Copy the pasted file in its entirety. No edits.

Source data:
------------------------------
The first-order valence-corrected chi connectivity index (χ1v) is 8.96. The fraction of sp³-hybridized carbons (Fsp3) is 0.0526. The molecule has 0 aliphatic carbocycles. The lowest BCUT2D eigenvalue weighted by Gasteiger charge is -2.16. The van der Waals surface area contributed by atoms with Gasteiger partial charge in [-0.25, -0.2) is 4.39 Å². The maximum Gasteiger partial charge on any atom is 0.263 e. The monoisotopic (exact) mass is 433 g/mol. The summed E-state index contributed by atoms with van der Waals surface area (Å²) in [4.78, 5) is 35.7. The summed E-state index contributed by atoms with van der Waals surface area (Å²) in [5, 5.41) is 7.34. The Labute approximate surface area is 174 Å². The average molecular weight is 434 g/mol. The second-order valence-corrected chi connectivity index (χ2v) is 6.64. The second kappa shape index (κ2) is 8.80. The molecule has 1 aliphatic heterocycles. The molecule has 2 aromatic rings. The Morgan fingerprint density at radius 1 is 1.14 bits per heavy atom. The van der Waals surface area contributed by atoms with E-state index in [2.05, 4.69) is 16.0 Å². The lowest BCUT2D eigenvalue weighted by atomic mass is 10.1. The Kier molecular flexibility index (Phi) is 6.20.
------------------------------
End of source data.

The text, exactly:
The first-order valence-corrected chi connectivity index (χ1v) is 8.96. The fraction of sp³-hybridized carbons (Fsp3) is 0.0526. The molecule has 0 aliphatic carbocycles. The lowest BCUT2D eigenvalue weighted by Gasteiger charge is -2.16. The van der Waals surface area contributed by atoms with Gasteiger partial charge in [-0.25, -0.2) is 4.39 Å². The maximum Gasteiger partial charge on any atom is 0.263 e. The monoisotopic (exact) mass is 433 g/mol. The summed E-state index contributed by atoms with van der Waals surface area (Å²) in [4.78, 5) is 35.7. The summed E-state index contributed by atoms with van der Waals surface area (Å²) in [5, 5.41) is 7.34. The Labute approximate surface area is 174 Å². The average molecular weight is 434 g/mol. The second-order valence-corrected chi connectivity index (χ2v) is 6.64. The second kappa shape index (κ2) is 8.80. The molecule has 1 aliphatic heterocycles. The molecule has 2 aromatic rings. The Morgan fingerprint density at radius 1 is 1.14 bits per heavy atom. The van der Waals surface area contributed by atoms with E-state index in [2.05, 4.69) is 16.0 Å². The lowest BCUT2D eigenvalue weighted by atomic mass is 10.1. The Kier molecular flexibility index (Phi) is 6.20.